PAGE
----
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If you often feel so tired and exhausted that you have trouble doing everyday tasks during the day, you are not getting enough sleep. It is estimated that about one out of five people have trouble sleeping. But the good news is that there are a number of things you can do about this problem on your own. Find out about the different options here.

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A.D.A.M. Medical Encyclopedia [Internet]. Atlanta (GA): A.D.A.M.; 2013.

A.D.A.M. Medical Encyclopedia.

Sleep disorders - overview

Last reviewed: October 3, 2012.

Sleep disorders are problems with sleeping, including trouble falling or staying asleep, falling asleep at the wrong times, too much sleep, or abnormal behaviors during sleep.

Causes, incidence, and risk factors

There are more than 100 different sleeping and waking disorders. They can be grouped into four main categories:

  • Problems falling and staying asleep (insomnia)
  • Problems staying awake (excessive daytime sleepiness)
  • Problems sticking to a regular sleep schedule (sleep rhythm problem)
  • Unusual behaviors during sleep (sleep-disruptive behaviors)

PROBLEMS FALLING AND STAYING ASLEEP

Insomnia includes trouble falling asleep or staying asleep. Episodes may come and go, last up to 3 weeks (be short-term), or be long-lasting (chronic).

PROBLEMS STAYING AWAKE

People with excessive daytime sleepiness feel tired during the day. Symptoms that are not caused by a lack of sleep or interrupted sleep are called hypersomnia.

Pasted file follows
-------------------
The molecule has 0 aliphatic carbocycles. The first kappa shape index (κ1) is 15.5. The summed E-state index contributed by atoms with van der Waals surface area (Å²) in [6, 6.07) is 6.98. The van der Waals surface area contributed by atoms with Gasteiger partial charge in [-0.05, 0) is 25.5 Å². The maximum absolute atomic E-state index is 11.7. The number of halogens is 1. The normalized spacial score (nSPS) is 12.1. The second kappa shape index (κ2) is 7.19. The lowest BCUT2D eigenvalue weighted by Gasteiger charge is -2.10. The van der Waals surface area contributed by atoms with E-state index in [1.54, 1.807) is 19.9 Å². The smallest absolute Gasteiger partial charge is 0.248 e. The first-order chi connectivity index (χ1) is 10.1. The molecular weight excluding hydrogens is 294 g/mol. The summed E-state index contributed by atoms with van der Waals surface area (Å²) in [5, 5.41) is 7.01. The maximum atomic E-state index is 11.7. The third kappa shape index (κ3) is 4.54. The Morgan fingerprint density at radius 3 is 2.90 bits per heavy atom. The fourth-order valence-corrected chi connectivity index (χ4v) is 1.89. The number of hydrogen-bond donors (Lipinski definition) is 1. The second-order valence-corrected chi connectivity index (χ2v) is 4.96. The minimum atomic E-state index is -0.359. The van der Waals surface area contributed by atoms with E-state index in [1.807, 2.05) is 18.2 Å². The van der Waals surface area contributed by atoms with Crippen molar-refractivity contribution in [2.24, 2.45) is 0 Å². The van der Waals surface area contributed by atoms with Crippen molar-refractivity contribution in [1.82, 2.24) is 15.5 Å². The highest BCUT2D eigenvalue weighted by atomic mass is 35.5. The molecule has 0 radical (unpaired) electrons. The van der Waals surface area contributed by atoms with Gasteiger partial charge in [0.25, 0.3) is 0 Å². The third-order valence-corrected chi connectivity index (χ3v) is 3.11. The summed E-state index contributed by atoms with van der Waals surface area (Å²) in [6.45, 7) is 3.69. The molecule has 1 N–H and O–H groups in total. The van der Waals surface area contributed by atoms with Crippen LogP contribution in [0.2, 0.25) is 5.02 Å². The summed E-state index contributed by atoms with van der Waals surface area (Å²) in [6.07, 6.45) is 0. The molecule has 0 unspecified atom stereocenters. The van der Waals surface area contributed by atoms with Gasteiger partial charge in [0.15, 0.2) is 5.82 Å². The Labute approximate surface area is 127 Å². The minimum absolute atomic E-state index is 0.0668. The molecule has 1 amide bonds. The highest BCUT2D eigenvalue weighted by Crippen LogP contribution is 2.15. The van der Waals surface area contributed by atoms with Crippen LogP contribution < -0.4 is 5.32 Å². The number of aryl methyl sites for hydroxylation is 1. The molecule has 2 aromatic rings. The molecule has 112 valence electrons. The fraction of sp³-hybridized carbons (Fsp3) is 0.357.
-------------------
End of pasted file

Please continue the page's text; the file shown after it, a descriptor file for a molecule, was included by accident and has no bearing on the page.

Causes of this problem include:

When no cause for the sleepiness can be found, it is called idiopathic hypersomnia.

PROBLEMS STICKING TO A REGULAR SLEEP SCHEDULE

Problems may also occur when you do not stick to a regular sleep and wake schedule. This occurs when people travel between time zones and with shift workers who are on changing schedules, especially nighttime workers.

Disorders that involve a disrupted sleep schedule include:

  • Irregular sleep-wake syndrome
  • Jet lag syndrome
  • Paradoxical insomnia (the person sleeps a different amount than they think they do)
  • Shift work sleep disorder
Irregular sleep

SLEEP-DISRUPTIVE BEHAVIORS

Abnormal behaviors during sleep are called parasomnias. They are fairly common in children and include:

Review Date: 10/3/2012.

Reviewed by: Allen J. Blaivas, DO, Clinical Assistant Professor of Medicine UMDNJ-NJMS, Attending Physician in the Division of Pulmonary, Critical Care, and Sleep Medicine, Department of Veteran Affairs, VA New Jersey Health Care System, East Orange, NJ. Review provided by VeriMed Healthcare Network. Also reviewed by David Zieve, MD, MHA, Medical Director, A.D.A.M. Health Solutions, Ebix, Inc.

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Copyright © 2013, A.D.A.M., Inc.

A.D.A.M., Inc. is accredited by URAC, also known as the American Accreditation HealthCare Commission (www.urac.org). URAC's accreditation program is an independent audit to verify that A.D.A.M. follows rigorous standards of quality and accountability. A.D.A.M. is among the first to achieve this important distinction for online health information and services. Learn more about A.D.A.M.'s editorial policy, editorial process and privacy policy. A.D.A.M. is also a founding member of Hi-Ethics and subscribes to the principles of the Health on the Net Foundation (www.hon.ch).

The information provided herein should not be used during any medical emergency or for the diagnosis or treatment of any medical condition. A licensed medical professional should be consulted for diagnosis and treatment of any and all medical conditions. Call 911 for all medical emergencies. Links to other sites are provided for information only — they do not constitute endorsementscof those other sites. © 1997–2011 A.D.A.M., Inc. Any duplication or distribution of the information contained herein is strictly prohibited.

Copyright © 2013, A.D.A.M., Inc.

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